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Microsoft unveils the world’s first analogue computer to solve big problems

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WHY THIS MATTERS IN BRIEF

New technologies require new computing platforms, and we have a ton to choose from now.

 

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Microsoft Research Lab in Cambridge has unveiled the world’s first analog optical computer which promises to solve optimization problems at a lightning-fast pace, a press release said. The computer uses photons and electrons to process continuous value data instead of crunching them to binary bits using transistors.

 

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Optimization problems are everywhere around us whether one considers managing electricity on the grid or delivering goods to your doorstep from the warehouse of the seller. Optimizing involves the use of the least resources to maximize returns for processes. However, even the world’s fastest computers can end up spending years to solve them once the size of the problem grows.

The Traveling Salesman Problem is a classic example of this problem. It involves finding an optimum route to visit a set of cities just once before returning to the starting point. When computing for five cities, there are 12 possible routes that one can take. However, as the numbers of cities grow, the potential routes expand exponentially making them impossible to compute.

Researchers have used heuristic algorithms and even fungi and slime mould computer systems which can provide approximate solutions to such problems. However, even with their custom approaches few have yielded a practical alternative to conventional computers, which are limited by their binary abstraction of problems.

 

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The research team at Microsoft suggests a more expressive abstraction that allows the use of mixed variables, both binary and continuous to solve problems of optimization. The team achieved this using an analog optical computer that they call the Analog Interactive Machine (AIM).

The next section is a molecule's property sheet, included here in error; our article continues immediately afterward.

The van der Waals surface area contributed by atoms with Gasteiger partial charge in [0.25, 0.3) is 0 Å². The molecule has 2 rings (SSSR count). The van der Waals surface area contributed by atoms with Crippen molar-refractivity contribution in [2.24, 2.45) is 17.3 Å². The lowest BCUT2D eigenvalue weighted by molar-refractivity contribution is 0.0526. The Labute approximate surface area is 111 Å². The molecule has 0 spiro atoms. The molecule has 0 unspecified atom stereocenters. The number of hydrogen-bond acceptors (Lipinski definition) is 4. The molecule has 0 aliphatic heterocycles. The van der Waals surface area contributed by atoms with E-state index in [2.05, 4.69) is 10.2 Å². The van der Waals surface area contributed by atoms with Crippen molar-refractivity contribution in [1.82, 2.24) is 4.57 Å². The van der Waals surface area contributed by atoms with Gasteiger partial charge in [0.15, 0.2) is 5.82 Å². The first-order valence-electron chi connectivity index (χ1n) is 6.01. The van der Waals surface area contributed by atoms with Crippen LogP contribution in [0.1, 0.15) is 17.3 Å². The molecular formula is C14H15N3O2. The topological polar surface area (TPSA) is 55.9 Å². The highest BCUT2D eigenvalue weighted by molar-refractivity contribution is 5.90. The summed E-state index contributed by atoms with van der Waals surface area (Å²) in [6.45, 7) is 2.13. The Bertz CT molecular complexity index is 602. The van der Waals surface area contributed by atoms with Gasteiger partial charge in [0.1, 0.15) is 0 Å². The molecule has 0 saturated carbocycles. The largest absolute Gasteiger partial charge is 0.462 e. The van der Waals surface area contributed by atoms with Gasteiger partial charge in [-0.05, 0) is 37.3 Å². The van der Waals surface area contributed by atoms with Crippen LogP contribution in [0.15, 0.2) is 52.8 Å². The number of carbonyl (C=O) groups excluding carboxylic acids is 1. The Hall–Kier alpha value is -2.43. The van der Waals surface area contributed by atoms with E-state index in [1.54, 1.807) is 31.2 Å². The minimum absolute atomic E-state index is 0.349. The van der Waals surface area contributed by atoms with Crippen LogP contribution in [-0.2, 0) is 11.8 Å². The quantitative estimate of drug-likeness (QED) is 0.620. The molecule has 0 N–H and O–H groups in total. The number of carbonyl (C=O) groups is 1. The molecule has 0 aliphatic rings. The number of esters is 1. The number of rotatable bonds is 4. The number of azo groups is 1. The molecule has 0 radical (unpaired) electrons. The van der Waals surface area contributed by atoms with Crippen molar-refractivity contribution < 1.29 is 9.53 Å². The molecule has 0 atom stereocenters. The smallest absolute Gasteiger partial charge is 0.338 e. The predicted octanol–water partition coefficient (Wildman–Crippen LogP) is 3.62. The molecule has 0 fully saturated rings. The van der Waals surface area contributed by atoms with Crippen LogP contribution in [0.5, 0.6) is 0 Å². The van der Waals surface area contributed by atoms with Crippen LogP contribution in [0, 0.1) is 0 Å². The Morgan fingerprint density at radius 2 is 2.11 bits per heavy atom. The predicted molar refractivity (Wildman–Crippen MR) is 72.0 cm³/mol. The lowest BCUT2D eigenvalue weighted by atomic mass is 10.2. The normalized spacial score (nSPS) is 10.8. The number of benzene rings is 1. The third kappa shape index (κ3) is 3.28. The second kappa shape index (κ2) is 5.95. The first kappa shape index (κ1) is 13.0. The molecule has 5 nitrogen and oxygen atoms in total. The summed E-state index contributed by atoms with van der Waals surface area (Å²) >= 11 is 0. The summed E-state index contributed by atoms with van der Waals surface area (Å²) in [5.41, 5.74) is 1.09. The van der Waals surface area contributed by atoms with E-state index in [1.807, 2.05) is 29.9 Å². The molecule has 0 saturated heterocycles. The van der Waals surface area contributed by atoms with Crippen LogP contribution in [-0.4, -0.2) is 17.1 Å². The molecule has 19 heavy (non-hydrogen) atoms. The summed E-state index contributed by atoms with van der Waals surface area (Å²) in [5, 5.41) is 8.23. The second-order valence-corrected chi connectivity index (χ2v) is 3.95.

The team leverages the ability of photons to not interact with each other but with the matter through which they travel to perform simple mathematical operations like addition and multiplication.

By constructing a physical system that uses optics and electronics to perform vector-matrix multiplications, the team has found a way to efficiently and swiftly execute calculations needed to find solutions to optimization problems.

Further, the components of this system have been miniaturized to fit tiny centimeter-scale chips, making the AIM no bigger than a rack enclosure.

 

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Last year, the company built the first generation AIM computer that delivered an accuracy of up to seven bits. Now in an attempt to test it in the real world, Microsoft has teamed up with Barclays, a UK-based bank to test applications in financial markets.

Interbank transactions are settled at clearing houses which process hundreds of thousands of transactions on a daily basis. As banking transactions scale, the settlements take increasingly longer to be completed which is a real-world optimization problem.

The Microsoft team has already attempted using a basic version of AIM to solve the transaction problem and solved with accurately in tests so far. The team is now working to scale up the computer to handle a larger number of variables and more data.

 

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Microsoft believes that an optical computer can address the two major issues with silicon-based computing. First, the diminishing returns on Moore’s Law where computing capacity per dollar has been declining over the years in chips as well as the limitations of computing in binary.

An optical computer could literally open a spectrum of options for researchers while also reducing resources spent on performing complex calculations.

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